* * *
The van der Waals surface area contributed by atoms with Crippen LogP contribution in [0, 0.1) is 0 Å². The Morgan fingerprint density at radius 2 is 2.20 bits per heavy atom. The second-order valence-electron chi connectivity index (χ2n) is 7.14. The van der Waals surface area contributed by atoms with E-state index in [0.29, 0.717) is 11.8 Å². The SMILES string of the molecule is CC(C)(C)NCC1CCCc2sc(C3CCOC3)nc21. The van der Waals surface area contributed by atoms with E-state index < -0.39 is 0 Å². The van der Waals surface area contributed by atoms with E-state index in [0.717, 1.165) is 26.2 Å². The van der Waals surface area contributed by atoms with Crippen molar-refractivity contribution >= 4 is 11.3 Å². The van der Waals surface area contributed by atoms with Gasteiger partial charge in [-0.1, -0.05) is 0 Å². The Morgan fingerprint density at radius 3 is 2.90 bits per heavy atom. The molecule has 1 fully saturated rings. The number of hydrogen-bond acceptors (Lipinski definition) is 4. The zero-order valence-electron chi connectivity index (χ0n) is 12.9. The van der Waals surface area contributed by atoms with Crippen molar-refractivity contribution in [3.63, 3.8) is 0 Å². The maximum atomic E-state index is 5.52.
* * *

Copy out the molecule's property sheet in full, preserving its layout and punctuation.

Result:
The van der Waals surface area contributed by atoms with Crippen LogP contribution in [0, 0.1) is 0 Å². The Morgan fingerprint density at radius 2 is 2.20 bits per heavy atom. The second-order valence-electron chi connectivity index (χ2n) is 7.14. The van der Waals surface area contributed by atoms with E-state index in [0.29, 0.717) is 11.8 Å². The SMILES string of the molecule is CC(C)(C)NCC1CCCc2sc(C3CCOC3)nc21. The van der Waals surface area contributed by atoms with E-state index < -0.39 is 0 Å². The van der Waals surface area contributed by atoms with E-state index in [0.717, 1.165) is 26.2 Å². The van der Waals surface area contributed by atoms with Crippen molar-refractivity contribution >= 4 is 11.3 Å². The van der Waals surface area contributed by atoms with Gasteiger partial charge in [-0.1, -0.05) is 0 Å². The Morgan fingerprint density at radius 3 is 2.90 bits per heavy atom. The molecule has 1 fully saturated rings. The number of hydrogen-bond acceptors (Lipinski definition) is 4. The zero-order valence-electron chi connectivity index (χ0n) is 12.9. The van der Waals surface area contributed by atoms with Crippen molar-refractivity contribution in [3.63, 3.8) is 0 Å². The maximum atomic E-state index is 5.52.